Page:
Defendant Earnest called as witnesses Bruce Ashley, Laura Dildine, and Stephen Petersen, all of whom were attorneys at Smith Moore during the relevant time period. The hearing was continued to February 8, 2018, at which time Defendant Earnest called as witnesses Professor Nathan Crystal and FBI Special Agent Mike Knapp. (Tr. of Feb. 8, 2018 Hr'g (Doc. 212) at 65, 181.) The United States called as a witness James B. Schwiers, the current President of the Bank. (Id. at 21.) A subsequent hearing was held on March 7, 2018, at which time Defendant Earnest called as witnesses Special Agent Mary Blackerby, Agent Kyle Myles, and Professor Nathan Crystal. (Tr. of Mar. 7, 2018 Hr'g (Doc. 248) at 3.)

         In addition to the testimony and exhibits presented during the hearings, the court has also considered the attachments to pleadings not otherwise objected to by opposing counsel.

         III. ANALYSIS

         This court now determines (1) whether or not an attorney-client relationship existed between Drake and Smith Moore during 2012 and 2013 in the matter of the Grand Jury investigation; (2) whether the Government's advice to Drake, that she was neither a target nor a subject of the investigation, was accurate or whether it was misleading; and (3) if misleading, whether the Government's conduct requires or allows suppression of Drake's testimony or dismissal of the indictment as the result of (a) this court's supervisory powers over grand jury proceedings and/or (b) constitutional violations.

         A. Whether an Attorney-Client Relationship Existed Between Drake and Smith Moore

         Smith Moore represented the Bank in civil litigation involving factoring that started around 2008 and may have been resolved in early 2013. (Tr. of Nov. 9, 2017 Hr'g (Doc. 135) at 54-55.) While that civil case was pending, an individual named Bruce Gregory Harrison, III, was prosecuted and convicted in the Middle District of North Carolina, United States v. Harrison, No. 1:10CR411-1 (M.D. N.C. ), apparently for tax violations that were related to transactions in which the Bank had some involvement.

         On September 11, 2012, following the conviction and sentencing of Harrison, the United States issued a Grand Jury subpoena to the Bank for files related to Harrison and his staffing companies. (See Def. Earnest's Mem. in Supp. of Mot. to Dismiss Indictment (“Def. Earnest's Mem.”), Ex. 10, GrandSouth Bank Sept. 11, 2012 Subpoena (Doc. 146-10).) The subpoena was directed to “GrandSouth Bank, Attn. Legal Order Processing” and sought the production of records and correspondence between the Bank and several entities. (See id.) Apparently, some of those entities were related to Harrison. Additionally, the subpoena sought the personnel file for Douglas Corriher, the Vice President of the Bank, and various emails between Corriher and others, including Drake. (See id. at 2.) Production was directed to occur on September 24, 2012. (Id. at 1.) Earnest was not mentioned specifically in the subpoena.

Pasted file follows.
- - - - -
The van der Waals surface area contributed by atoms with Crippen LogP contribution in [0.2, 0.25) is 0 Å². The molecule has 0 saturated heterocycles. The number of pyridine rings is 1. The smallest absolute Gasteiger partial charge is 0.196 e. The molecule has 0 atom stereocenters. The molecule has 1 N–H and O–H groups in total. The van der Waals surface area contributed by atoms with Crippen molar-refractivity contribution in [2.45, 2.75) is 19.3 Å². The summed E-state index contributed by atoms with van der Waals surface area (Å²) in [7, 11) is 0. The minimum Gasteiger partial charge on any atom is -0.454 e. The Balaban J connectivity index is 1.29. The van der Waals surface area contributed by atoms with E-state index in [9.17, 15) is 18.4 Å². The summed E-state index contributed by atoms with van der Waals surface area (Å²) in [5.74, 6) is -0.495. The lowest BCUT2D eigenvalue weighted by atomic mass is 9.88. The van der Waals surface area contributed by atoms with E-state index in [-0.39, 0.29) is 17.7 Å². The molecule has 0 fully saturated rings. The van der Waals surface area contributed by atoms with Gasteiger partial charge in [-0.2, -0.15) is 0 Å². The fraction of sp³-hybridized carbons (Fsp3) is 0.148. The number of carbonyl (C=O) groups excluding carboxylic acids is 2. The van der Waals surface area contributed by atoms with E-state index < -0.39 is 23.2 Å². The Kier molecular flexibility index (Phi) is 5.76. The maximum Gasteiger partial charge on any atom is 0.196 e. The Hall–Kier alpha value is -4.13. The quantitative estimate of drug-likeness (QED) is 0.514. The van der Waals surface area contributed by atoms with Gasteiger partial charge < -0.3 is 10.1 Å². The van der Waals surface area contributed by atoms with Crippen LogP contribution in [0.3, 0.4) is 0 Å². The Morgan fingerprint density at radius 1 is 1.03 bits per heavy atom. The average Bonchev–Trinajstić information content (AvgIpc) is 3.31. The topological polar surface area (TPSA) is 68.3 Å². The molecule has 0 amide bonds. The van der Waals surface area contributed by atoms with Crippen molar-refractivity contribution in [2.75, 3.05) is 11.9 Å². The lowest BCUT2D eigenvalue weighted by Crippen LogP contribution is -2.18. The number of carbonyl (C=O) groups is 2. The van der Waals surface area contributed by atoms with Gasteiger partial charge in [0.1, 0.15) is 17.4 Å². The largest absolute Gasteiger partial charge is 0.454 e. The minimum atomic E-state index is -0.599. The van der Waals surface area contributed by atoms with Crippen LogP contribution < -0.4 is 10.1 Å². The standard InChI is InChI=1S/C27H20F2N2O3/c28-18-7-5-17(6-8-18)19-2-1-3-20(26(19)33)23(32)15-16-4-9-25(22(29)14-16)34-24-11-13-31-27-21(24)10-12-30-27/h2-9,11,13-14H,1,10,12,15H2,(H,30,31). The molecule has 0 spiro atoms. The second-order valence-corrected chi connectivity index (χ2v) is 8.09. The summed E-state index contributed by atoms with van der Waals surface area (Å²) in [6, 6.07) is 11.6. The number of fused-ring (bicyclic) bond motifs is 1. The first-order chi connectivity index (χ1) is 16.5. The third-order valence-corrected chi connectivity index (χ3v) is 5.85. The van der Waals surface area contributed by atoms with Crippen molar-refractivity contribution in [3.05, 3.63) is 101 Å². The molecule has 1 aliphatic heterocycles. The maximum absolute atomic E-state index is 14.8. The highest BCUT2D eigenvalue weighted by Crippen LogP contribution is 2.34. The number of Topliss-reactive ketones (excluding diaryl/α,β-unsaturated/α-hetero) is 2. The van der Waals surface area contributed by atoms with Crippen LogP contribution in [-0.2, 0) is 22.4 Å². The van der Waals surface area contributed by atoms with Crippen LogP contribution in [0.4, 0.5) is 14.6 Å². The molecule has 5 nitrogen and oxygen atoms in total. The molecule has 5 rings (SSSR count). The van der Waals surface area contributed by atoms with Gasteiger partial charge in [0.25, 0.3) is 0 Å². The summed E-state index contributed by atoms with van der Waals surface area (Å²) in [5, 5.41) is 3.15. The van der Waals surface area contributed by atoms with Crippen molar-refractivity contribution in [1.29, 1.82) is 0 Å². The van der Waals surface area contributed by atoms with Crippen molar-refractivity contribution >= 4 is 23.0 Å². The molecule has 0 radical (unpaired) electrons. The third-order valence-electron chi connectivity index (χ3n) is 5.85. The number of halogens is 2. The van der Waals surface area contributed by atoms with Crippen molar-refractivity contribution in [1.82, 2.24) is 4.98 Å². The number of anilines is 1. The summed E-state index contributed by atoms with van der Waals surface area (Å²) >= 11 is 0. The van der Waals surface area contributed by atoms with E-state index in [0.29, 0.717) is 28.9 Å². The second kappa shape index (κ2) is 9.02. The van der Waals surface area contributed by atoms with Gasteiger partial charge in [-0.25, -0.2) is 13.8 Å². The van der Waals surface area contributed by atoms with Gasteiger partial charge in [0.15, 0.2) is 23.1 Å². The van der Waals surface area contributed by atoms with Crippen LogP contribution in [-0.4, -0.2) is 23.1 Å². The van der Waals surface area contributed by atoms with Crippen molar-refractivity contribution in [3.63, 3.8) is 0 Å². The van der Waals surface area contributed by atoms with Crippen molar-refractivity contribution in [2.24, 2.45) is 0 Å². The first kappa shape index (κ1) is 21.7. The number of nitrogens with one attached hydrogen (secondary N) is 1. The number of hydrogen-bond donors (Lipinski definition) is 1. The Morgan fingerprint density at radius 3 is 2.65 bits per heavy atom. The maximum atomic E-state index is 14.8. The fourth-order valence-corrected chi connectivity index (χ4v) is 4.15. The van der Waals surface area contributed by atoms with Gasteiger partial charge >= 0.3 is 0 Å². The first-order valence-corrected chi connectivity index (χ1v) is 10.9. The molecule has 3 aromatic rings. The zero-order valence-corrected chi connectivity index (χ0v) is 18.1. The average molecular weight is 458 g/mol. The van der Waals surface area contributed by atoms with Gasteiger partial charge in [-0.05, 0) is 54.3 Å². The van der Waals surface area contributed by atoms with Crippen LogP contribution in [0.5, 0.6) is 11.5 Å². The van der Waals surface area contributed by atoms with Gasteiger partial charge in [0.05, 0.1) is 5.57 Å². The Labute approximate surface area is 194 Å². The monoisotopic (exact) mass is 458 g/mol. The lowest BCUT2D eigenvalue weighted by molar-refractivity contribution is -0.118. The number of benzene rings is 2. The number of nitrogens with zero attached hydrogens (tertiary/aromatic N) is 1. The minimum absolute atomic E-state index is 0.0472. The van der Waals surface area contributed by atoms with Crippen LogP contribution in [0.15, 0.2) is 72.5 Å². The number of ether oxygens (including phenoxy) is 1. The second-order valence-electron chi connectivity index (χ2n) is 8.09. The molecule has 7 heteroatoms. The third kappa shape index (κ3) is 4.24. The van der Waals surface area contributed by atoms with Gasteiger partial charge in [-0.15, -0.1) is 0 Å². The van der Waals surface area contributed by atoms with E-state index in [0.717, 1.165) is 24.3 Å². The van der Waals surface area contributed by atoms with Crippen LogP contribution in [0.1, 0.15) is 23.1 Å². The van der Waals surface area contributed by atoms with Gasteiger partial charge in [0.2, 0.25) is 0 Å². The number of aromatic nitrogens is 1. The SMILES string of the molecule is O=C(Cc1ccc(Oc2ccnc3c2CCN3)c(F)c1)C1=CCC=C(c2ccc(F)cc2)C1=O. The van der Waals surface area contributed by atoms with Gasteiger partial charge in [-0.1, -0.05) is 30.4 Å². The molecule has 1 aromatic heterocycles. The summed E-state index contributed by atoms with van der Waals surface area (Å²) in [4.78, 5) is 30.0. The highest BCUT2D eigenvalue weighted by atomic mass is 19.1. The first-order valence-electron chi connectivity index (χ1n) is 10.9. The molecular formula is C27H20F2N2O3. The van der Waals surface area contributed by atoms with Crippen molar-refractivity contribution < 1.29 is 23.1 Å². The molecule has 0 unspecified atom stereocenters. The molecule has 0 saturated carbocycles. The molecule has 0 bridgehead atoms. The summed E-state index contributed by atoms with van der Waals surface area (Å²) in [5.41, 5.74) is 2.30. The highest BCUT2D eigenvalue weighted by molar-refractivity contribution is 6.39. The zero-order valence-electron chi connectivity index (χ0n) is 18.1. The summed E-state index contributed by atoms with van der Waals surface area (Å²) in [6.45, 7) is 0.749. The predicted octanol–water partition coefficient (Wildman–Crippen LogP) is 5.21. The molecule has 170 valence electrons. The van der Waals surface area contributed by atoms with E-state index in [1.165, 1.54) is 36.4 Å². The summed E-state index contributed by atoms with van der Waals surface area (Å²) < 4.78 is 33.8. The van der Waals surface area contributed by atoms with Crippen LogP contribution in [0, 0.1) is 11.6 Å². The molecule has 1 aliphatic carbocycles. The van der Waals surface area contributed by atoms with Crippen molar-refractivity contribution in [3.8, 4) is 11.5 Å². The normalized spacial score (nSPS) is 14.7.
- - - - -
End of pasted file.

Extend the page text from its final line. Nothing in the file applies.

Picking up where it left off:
Earnest contacted an attorney with Smith Moore “for representation because the firm had done corporate work for the Bank and represented the Bank in related civil litigation.” (Earnest Aff. (Doc. 119) ¶ 3.) Jim Medford, an attorney with Smith Moore and experienced in criminal law, (id. ¶ 4), handled the matter.[4] It is not disputed that Earnest met with Medford and thereafter Medford and Smith Moore began working on the Bank matter.

         Bruce Ashley, an attorney with Smith Moore, represented the Bank in a related civil proceeding. Ashley testified that his understanding was that he represented the Bank through his work in civil litigation. (Tr. of Nov. 9, 2017 Hr'g (Doc. 135) at 64.) Ashley recalls attending a meeting with Medford and Drake after Drake testified before the Grand Jury for the first time. (Id. at 93-94.) Ashley testified that Medford had primary responsibility for the Bank's criminal investigation at Smith Moore. (Id. at 91.)

         Laura Dildine was an attorney with Smith Moore beginning in 2011.[5] She testified that when she “came on board, this was an existing matter, and [she] assisted with responding to subpoenas that the Government had served on GrandSouth Bank for documents and in preparing GrandSouth Bank employees to testify before the grand jury and the Government's investigation of Doug Corriher.” (Id. at 109.) Dildine did not understand the Government to be investigating Earnest or the Bank for criminal conduct. (Id. at 113-14.) Dildine's recollection is that Earnest was “strictly a fact witness as a bank employee in the Government's investigation of Mr. Corriher. . . . in my mind, [Earnest] was testifying . . . as the bank president, but not as someone separate and apart from the bank.” (Id. at 123.) Dildine has no recollection of acting as Earnest's attorney “in a personal or individual capacity. Mr. Earnest, from [her] recollection, was [Smith Moore's] primary point of contact for [the] Bank.” (Id. at 117.) Dildine testified that she did not recall that any officers or employees of the Bank were targets of the Government's investigation. (See id. at 112, 122, 164-65.)

         This court finds, for purposes of this case, that Jim Medford was lead counsel for the Bank at least during 2012 and 2013 with respect to the Grand Jury investigation. Ashley, although his recollection was limited, significantly participated in the representation, including making arrangements of counsel for Corriher and Drake. While Dildine's participation was extensive, it appears to this court that Dildine had limited involvement, and perhaps no involvement, in communications with clients regarding specific representation arrangements but instead acted primarily at the direction of Medford.